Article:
“Not just yet, there is one small thing that must be added.”
Sfaccio suddenly grasped Boffo’s hair and pulled back, at the same time brought the knife around to his throat! Boffo yelped in surprise and anguish.
“Now Boffo!! I must have your life!” Sfaccio cried. Boffo howled with fear as he heard these words.
“Why! master, Why?” he whimpered.
“So I am instructed; ‘The blood of Boffo must fertilise them’ she said.”
He brought the knife out so Boffo could see it glimmer and flash in the lightning, like ice in the heart! Boffo howled with fear.
“Stay, master, stay, I am just a poor fool with no home,” he wailed. Sfaccio pulled Boffa’s head hack and called out. to the heavens;
“By all the saints in the heavens, I’ll have his tears or I’ll have his blood!” cried Sfaccio to the breaking storm (Bertouli stood glass in one hand, the other raised to emphasise the action) and the heavens opened up and a shaft of lightening struck the side of the hill upon which they were and the crack of thunder shook the very ground upon which they stood … such was the sudden tempest that Sfaccio loosened his grip on Buffo so that in a flash, he twisted out of his grasp and sprung to his freedom out of Sfaccio’s reach as quick as the lightening that just struck the hillside!
Sfaccio gave a desperate cry to the heavens when he saw that his last chance to have an idiot’s tears fertilise the seeds was now running, arms flaying in consternation, down the hillside track … and at that moment it was as if time suddenly stilled, the wind dropped as if out of breath and the storm ceased in its tumult while thunder drummed into the distance the very heavens held its breath … and then, Sfaccio dropped to his knees and broke into a piteous sob and his wretched face rubbered into the most horrible twist of sadness and big tears rolled down his dirty cheeks and dropped, jewel-like into the soft, damp hole that held the seeds … dropped, dazzling like diamonds onto those tiny seeds. Sfaccio gasped and trembled with lost hope wrapped around his heart and with every tear that touched the earth and those seeds, a clap of thunder shook the mountain and lightning whipped across the apron of the sky!
His face, sheened with rain and fear, quivered and shook with grotesque sculpture and it couldn’t be said who wept the most: the stormy sky from a thunderous rain, or Sfaccio from despair. Sfaccio dropped the knife and wept.
Sfacio had no fears that Boffo would make trouble for him, the story would sound too ridiculous to be believed and besides who would believe an idiot! No, Sfaccio stayed mesmerised to the little hole scraped in the earth which held the seeds. He covered them gently anyhow and patted the soil down then went back to the shelter of the grotto to pray. (Ha!, there! One moment a pagan, the next a Christian!) and so he fell asleep in the grotto to wake to a fine dawn and a clear sky.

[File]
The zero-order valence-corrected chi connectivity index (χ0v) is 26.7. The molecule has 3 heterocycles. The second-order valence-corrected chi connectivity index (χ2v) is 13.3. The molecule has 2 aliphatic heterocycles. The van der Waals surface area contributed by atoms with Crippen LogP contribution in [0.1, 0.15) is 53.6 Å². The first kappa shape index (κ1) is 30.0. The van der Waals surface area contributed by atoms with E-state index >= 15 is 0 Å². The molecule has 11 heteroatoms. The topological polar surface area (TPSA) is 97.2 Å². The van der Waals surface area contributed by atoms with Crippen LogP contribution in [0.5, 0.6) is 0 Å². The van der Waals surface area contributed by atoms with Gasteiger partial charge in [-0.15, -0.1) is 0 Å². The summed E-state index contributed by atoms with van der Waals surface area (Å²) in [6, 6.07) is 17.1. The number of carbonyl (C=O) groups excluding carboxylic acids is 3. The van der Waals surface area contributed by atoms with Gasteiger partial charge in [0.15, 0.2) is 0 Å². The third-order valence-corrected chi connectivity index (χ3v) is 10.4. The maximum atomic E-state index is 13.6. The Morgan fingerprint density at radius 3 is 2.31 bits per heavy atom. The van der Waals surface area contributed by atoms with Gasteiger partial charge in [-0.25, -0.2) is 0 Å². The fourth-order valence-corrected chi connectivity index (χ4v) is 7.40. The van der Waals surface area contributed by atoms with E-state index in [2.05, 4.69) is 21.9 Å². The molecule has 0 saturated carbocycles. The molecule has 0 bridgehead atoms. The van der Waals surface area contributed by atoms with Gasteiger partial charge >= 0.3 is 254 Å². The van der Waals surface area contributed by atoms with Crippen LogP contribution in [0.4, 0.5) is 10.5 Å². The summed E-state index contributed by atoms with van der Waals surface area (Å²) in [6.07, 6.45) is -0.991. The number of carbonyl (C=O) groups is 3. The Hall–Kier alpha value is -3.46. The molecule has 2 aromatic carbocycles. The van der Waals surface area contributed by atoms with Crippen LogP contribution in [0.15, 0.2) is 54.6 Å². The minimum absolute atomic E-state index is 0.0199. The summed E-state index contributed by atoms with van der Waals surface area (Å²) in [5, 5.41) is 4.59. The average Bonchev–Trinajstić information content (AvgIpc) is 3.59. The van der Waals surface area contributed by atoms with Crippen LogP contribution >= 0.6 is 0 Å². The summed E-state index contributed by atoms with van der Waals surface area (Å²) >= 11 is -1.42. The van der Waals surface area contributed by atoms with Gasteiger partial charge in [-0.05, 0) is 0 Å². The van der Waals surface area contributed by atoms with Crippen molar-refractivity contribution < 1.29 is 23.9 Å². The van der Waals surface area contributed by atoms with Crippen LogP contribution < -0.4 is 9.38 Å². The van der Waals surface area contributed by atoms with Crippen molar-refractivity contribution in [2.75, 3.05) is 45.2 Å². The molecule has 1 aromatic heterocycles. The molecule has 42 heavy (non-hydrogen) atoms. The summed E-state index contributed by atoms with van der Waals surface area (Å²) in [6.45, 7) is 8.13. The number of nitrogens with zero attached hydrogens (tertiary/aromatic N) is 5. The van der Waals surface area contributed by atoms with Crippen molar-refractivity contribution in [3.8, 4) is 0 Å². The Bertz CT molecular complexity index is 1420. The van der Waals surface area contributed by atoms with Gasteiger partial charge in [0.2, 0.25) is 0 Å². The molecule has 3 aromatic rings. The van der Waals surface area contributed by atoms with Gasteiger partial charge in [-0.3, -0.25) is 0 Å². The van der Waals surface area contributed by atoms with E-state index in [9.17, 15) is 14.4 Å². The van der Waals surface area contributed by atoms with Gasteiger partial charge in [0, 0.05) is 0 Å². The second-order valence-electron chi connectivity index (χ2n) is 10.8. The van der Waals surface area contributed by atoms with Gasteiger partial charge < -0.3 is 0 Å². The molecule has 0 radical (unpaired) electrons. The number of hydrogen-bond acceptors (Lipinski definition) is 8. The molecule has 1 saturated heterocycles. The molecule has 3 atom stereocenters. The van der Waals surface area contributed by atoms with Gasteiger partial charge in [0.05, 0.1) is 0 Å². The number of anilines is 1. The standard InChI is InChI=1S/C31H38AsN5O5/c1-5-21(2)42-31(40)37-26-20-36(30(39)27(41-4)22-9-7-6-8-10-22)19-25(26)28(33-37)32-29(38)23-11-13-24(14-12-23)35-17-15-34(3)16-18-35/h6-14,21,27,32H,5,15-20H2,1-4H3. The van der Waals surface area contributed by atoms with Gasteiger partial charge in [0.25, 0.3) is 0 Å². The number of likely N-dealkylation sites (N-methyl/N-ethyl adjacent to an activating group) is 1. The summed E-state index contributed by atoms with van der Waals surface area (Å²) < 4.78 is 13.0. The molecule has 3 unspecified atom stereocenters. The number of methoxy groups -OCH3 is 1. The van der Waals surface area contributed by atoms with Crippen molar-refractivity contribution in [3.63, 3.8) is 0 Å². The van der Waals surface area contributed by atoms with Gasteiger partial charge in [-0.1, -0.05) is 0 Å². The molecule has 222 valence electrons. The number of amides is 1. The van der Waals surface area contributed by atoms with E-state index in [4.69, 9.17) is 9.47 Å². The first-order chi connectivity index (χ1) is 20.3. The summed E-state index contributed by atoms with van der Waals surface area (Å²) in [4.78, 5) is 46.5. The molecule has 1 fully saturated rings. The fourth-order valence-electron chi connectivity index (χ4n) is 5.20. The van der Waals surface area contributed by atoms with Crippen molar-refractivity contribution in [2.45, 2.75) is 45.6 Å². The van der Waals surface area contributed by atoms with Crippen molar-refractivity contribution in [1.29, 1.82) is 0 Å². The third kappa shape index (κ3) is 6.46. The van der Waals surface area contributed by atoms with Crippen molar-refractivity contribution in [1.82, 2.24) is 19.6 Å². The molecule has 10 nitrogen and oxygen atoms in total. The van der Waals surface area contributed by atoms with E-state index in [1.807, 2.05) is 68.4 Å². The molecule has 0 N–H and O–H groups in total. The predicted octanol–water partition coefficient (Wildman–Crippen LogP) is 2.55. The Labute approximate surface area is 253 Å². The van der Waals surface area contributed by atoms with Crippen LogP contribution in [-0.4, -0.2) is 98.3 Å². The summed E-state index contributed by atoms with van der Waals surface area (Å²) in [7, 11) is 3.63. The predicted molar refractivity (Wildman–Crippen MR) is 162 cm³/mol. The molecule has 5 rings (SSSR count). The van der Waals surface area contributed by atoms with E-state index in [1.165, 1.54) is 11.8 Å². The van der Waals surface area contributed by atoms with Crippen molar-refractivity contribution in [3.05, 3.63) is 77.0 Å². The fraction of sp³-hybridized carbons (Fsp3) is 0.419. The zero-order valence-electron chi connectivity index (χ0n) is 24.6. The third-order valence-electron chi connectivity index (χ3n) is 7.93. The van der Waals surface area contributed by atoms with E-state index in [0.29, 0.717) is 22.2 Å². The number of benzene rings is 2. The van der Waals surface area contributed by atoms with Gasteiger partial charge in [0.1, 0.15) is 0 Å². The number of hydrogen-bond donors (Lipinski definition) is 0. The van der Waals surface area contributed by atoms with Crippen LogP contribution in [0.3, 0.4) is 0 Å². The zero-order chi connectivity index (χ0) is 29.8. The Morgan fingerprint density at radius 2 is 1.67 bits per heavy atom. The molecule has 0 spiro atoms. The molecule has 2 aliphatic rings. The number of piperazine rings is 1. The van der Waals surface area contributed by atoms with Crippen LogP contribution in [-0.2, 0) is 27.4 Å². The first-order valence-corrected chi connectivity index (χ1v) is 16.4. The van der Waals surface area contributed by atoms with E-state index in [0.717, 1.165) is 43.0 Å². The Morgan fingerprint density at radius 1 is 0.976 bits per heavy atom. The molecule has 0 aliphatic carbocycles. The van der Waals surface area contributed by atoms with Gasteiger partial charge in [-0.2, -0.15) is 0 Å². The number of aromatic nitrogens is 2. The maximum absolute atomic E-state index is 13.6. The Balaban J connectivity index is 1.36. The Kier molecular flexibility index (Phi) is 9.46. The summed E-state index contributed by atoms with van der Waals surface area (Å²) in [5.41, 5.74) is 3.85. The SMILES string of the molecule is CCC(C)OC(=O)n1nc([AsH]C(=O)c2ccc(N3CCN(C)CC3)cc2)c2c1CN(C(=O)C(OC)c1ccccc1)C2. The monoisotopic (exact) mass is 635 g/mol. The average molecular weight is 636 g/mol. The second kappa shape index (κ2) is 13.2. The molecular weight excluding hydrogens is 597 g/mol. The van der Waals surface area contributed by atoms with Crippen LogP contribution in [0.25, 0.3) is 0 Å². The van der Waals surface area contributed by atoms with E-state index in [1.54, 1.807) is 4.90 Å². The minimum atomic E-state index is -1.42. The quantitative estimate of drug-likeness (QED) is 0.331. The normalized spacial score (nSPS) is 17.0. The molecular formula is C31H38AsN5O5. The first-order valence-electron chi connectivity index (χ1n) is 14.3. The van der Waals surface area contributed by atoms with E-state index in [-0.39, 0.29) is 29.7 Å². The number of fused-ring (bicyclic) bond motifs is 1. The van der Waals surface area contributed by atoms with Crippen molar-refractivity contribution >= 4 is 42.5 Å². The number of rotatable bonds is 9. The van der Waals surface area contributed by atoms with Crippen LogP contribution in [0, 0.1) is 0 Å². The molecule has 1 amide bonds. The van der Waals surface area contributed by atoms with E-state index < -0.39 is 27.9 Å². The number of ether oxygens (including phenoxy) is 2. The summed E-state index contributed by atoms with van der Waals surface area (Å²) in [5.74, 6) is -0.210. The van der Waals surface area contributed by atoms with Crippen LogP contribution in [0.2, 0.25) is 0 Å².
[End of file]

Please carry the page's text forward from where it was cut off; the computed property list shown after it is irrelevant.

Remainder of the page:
Sfaccio rubbed his eyes when he woke, he couldn’t remember falling asleep. But he slowly got to his feet and stumbled out to the dawn. He stretched and yawned, then , remembering the events of the night before glanced quickly to the spot where the seeds were planted, imagine his surprise when he saw there, miraculously just pushing through the topsoil, tiny shoots of seedlings! Their tender tips just penetrating to the air.
”Blessed Lady!” he cried dropping to his knees and quickly crossing himself … and so the kind sister was correct in predicting that the tears of an idiot would have to fertilise the seeds … and it was when he saw the fragile, sprouts, that he realised that all along … he was the idiot …
“Fool am I!” he cried in a mix of shame and ecstacy …
He rose and walked backwards, never taking his eyes off those seedlings. Stumbling clumsily toward the path, he turned suddenly and ran whooping down to get Primula to show her the good tidings. Indeed, it became one of those minor miracles well known in the district and many people gathered that day to witness that marvellous event. However, the next day, those seeds where just yesterday there were ten, the next day there were just six, though that in itself remained a mystery, I know old Signora Rauni who had ten children herself, had pinched off four of those shoots ,
“Ten bambini are four too many Bertouli,” she told me, shaking her head.
And that is how Sfaccio and Primula came to have six beautiful children and grey hair before they were fifty! Allora signori, there is little that people will not do to be blessed with heartaches and happiness! And while The Three Sisters are with us no more, now those who wish for children will go to the grotto of San Felice, and there plant some seeds of “Loves Heart Lies Bleeding” (that they can purchase from my cousin, Sergio, for a few lira) as a gesture of desire … so that now the statue is more one of Pagan worship than Christian! … But enough, there is wine for all!
”Alfredo! Biacchio!” come here and drink , don’t be shy, the good people have been listening to my story and now we celebrate! Alfredo smiled weakly at the two tourists, took a glass and called; ”Saluti!”, then turned to Bertouli and spoke in dialect; “My god, Berto, you’re the longest winded bullshit artist between here and hell, saluti!”